With a slate of free-agency misfires fresh in the memory bank, Cuban ditched free agency altogether in order to build the Mavericks’ new dynamic duo. He surrendered legitimate assets in order to move up and take Luka Doncic in the 2018 draft, and seven months later, he swiped Kristaps Porzingis from the Knicks. And don’t count out the trade market for Cuban’s next move. Dallas would be a great fit for Bradley Beal–though he has expressed continued commitment to Washington–as would fellow two-guard C.J. McCollum. Expect Dallas to have heavy interest in the next superstar who enters trade rumors.

The Mavericks could also bide their time and hope to make a splash in 2021 free agency. Tim Hardaway’s expensive deal expires after 2020-21, and Courtney Lee will be on an expiring contract next season. Dallas could also deal Dwight Powell, Maxi Kelber or Seth Curry to clear additional cap space, and they could receive a modicum of assets in return. It’s hard to see the Mavericks as serious contenders for Antetokounmpo. But they could still land a max player, albeit one on the next tier of NBA talent.

Los Angeles Lakers

Perhaps Los Angeles emptied most of its war chest in the Anthony Davis trade, but LeBron James and Co. aren’t completely devoid of assets should the Lakers look to acquire a third star. Kyle Kuzma is a productive young forward with two years before he hits restrictive free agency, and Los Angeles still has its 2020 and 2021 (protected 8-30) first round picks. The Lakers still have an opportunity to improve their roster after 2019-20.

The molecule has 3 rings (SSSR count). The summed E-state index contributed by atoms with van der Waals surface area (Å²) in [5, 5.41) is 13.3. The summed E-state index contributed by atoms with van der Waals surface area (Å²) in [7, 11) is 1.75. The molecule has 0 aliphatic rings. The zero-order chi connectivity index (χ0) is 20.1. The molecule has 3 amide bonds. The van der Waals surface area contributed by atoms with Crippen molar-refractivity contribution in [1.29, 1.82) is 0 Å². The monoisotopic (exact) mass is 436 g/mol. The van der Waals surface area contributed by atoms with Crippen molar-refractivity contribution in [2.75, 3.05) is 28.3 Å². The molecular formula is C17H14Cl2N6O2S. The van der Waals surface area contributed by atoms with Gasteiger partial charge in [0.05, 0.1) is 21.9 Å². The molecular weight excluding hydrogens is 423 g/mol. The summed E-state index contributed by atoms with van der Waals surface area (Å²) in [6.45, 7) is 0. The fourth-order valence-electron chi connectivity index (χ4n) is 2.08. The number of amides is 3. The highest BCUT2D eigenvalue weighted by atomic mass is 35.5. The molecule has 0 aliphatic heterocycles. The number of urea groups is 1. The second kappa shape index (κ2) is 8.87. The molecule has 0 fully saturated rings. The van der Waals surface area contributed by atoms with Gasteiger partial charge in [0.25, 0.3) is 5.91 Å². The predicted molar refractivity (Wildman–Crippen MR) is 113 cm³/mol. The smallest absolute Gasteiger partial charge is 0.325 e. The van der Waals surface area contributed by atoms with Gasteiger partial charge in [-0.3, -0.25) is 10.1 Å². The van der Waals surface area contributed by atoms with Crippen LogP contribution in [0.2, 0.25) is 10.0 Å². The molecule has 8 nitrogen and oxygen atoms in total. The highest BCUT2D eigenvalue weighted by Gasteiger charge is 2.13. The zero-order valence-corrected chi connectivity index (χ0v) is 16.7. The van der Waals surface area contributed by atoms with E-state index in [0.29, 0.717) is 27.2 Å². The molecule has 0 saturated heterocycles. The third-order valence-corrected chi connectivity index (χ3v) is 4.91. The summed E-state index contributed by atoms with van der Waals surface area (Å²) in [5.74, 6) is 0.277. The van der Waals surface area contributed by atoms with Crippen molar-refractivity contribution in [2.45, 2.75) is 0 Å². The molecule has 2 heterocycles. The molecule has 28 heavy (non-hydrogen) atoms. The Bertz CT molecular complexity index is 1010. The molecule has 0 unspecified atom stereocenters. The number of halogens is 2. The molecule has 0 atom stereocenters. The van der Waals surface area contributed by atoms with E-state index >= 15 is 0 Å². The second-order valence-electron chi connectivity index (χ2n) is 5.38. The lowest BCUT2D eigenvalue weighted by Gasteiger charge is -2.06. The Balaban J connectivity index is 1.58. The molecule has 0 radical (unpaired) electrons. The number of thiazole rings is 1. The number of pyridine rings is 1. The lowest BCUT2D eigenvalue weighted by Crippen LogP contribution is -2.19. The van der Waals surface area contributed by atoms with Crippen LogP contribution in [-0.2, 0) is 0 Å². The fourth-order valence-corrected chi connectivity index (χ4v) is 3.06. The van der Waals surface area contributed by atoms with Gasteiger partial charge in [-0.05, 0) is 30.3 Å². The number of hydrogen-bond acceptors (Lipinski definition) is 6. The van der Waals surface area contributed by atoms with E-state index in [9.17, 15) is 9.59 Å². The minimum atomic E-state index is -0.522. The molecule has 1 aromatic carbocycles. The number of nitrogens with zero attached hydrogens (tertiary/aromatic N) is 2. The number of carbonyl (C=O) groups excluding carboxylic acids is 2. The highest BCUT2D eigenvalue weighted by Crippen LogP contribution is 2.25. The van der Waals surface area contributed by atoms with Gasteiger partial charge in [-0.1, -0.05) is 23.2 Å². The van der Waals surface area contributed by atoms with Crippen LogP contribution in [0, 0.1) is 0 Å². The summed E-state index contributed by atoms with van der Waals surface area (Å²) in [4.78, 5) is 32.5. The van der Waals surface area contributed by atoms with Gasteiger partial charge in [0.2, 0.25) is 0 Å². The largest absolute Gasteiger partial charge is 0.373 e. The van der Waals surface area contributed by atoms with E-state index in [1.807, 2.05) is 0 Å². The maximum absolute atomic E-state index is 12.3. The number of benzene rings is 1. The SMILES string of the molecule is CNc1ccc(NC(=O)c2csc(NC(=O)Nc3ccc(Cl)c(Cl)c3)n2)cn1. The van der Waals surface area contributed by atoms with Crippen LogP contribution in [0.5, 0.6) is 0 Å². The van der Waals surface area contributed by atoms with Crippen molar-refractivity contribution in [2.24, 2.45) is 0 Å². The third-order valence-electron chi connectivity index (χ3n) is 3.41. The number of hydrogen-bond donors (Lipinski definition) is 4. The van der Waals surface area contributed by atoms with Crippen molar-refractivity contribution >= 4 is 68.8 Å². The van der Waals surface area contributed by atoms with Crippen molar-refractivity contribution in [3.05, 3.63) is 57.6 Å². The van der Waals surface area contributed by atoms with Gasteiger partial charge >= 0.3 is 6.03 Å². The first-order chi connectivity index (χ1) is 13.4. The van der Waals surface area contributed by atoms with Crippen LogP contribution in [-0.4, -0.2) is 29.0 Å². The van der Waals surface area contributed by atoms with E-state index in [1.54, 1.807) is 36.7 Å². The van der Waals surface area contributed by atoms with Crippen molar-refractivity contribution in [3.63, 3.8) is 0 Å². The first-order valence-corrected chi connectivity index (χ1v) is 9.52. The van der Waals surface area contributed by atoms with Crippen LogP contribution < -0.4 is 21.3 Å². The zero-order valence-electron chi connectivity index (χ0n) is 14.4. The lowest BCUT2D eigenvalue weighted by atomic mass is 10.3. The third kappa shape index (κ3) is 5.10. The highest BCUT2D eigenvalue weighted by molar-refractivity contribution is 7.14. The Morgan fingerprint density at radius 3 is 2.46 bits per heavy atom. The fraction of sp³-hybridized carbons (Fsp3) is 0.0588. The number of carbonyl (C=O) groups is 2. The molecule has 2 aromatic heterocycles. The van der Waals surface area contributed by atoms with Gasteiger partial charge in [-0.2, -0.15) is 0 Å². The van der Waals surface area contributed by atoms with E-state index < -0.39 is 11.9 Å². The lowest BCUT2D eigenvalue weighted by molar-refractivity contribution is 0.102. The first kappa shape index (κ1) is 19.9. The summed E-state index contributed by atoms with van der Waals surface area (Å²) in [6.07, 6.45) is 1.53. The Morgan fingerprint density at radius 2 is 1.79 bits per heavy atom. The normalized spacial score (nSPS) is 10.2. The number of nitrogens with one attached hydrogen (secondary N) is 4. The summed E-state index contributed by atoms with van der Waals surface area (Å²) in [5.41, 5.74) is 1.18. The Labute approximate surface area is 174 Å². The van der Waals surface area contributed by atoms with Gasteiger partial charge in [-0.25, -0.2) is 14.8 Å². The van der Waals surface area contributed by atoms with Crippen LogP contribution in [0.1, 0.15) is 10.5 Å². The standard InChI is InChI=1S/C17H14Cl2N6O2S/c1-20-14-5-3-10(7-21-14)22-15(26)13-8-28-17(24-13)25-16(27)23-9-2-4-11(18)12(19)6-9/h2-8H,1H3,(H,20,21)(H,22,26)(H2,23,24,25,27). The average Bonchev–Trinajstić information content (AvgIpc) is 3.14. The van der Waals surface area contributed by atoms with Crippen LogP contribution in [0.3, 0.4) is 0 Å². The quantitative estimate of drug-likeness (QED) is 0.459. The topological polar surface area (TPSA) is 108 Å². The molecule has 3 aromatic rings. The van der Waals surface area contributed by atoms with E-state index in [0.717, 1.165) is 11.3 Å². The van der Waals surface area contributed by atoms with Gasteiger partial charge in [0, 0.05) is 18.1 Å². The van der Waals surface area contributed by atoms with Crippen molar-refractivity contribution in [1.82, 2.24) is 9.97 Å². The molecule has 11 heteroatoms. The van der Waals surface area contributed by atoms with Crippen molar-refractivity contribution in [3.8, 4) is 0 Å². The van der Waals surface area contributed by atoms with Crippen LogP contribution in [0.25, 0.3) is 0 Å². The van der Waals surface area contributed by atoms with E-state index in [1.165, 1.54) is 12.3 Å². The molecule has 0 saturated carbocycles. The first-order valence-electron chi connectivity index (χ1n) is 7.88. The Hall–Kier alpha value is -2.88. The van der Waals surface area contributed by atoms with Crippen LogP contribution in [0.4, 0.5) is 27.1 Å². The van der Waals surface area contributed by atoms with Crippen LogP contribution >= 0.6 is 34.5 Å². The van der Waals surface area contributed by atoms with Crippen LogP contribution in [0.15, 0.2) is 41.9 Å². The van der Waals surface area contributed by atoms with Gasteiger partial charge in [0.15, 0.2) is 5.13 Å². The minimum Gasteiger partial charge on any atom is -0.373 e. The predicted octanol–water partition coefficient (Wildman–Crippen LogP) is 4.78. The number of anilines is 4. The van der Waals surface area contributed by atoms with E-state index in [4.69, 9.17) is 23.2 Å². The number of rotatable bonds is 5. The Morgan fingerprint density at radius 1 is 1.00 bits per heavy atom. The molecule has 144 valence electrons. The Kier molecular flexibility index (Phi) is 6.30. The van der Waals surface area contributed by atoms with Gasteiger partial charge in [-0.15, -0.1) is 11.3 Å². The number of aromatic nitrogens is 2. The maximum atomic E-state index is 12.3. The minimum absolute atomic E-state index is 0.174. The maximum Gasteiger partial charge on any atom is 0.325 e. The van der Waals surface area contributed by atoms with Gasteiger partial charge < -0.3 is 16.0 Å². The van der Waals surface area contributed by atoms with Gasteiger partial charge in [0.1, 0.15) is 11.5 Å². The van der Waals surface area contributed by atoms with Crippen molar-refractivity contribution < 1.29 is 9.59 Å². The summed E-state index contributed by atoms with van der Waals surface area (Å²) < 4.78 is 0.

Los Angeles can even run the West even without a blockbuster deal, at least in the first half of the 2020s. James remains near the peak of his powers, and Davis is a top ten talent at just 27-years-old. When James’ time in the spotlight is done, Davis will be ready to seize the leading role as the Lakers search for a new All-Star running mate. This is anything but a short-sighted plan at the Staples Center.

Chuck Cook-USA TODAY Sports

Miami Heat

Pat Riley pulled off perhaps the greatest acquisition this century when he lured LeBron James from Cleveland, and he’ll presumably be in strong position for an encore in July 2021. The Heat could have Jimmy Butler’s contract as their only max deal on the roster after 2020-21, and even if Bam Adebayo inks a extension before July 2021, Miami could still have room to add Antetokounmpo. The Greek Freak is certainly at the top of the Heat’s list. But is he their lone option two summers from now?

Miami could have a slate of choices outside of Antetokounmpo, albeit players who don’t exactly make the Heat Finals favorites. Riley could create a twin towers situation with Adebayo and Rudy Gobert, and Jrue Holiday would fit Miami’s physical ethos. Chris Paul will continue to remain an option, though it’s likely he’ll opt into his $44 million in 2021-22. The Heat should strike again in free agency with the 2021 class. But outside of Antetokounmpo, the Larry O’Brien Trophy may remain out of sight.